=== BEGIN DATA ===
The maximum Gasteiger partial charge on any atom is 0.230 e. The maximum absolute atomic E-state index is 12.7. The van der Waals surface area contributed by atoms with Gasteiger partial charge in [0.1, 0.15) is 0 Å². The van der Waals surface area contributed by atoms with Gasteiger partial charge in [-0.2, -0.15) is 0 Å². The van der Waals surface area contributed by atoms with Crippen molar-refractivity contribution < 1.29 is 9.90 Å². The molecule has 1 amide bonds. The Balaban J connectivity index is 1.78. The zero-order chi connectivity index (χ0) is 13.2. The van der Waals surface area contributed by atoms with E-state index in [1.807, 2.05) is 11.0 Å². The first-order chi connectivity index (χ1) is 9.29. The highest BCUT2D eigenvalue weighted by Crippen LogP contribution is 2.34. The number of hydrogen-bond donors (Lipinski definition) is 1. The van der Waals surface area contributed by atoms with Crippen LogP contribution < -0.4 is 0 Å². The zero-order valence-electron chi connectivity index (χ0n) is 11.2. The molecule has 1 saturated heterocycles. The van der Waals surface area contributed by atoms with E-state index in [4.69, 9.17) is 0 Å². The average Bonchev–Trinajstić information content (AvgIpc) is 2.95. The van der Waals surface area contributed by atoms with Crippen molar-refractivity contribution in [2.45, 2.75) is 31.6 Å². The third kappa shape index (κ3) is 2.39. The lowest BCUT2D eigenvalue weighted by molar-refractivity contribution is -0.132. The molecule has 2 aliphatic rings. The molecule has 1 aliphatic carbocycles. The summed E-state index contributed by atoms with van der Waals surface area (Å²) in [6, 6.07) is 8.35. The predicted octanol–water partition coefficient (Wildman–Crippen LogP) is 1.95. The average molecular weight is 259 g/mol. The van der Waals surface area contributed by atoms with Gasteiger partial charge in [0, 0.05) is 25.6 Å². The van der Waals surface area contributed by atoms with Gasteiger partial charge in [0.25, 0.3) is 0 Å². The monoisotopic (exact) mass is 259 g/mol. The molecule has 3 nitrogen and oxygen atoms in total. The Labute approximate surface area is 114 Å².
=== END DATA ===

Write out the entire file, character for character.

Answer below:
The maximum Gasteiger partial charge on any atom is 0.230 e. The maximum absolute atomic E-state index is 12.7. The van der Waals surface area contributed by atoms with Gasteiger partial charge in [0.1, 0.15) is 0 Å². The van der Waals surface area contributed by atoms with Gasteiger partial charge in [-0.2, -0.15) is 0 Å². The van der Waals surface area contributed by atoms with Crippen molar-refractivity contribution < 1.29 is 9.90 Å². The molecule has 1 amide bonds. The Balaban J connectivity index is 1.78. The zero-order chi connectivity index (χ0) is 13.2. The van der Waals surface area contributed by atoms with E-state index in [1.807, 2.05) is 11.0 Å². The first-order chi connectivity index (χ1) is 9.29. The highest BCUT2D eigenvalue weighted by Crippen LogP contribution is 2.34. The number of hydrogen-bond donors (Lipinski definition) is 1. The van der Waals surface area contributed by atoms with Crippen LogP contribution < -0.4 is 0 Å². The zero-order valence-electron chi connectivity index (χ0n) is 11.2. The molecule has 1 saturated heterocycles. The van der Waals surface area contributed by atoms with E-state index in [4.69, 9.17) is 0 Å². The average Bonchev–Trinajstić information content (AvgIpc) is 2.95. The van der Waals surface area contributed by atoms with Crippen molar-refractivity contribution in [2.45, 2.75) is 31.6 Å². The third kappa shape index (κ3) is 2.39. The lowest BCUT2D eigenvalue weighted by molar-refractivity contribution is -0.132. The molecule has 2 aliphatic rings. The molecule has 1 aliphatic carbocycles. The summed E-state index contributed by atoms with van der Waals surface area (Å²) in [6, 6.07) is 8.35. The predicted octanol–water partition coefficient (Wildman–Crippen LogP) is 1.95. The average molecular weight is 259 g/mol. The van der Waals surface area contributed by atoms with Gasteiger partial charge in [0, 0.05) is 25.6 Å². The van der Waals surface area contributed by atoms with Gasteiger partial charge in [0.25, 0.3) is 0 Å². The monoisotopic (exact) mass is 259 g/mol. The molecule has 3 nitrogen and oxygen atoms in total. The Labute approximate surface area is 114 Å².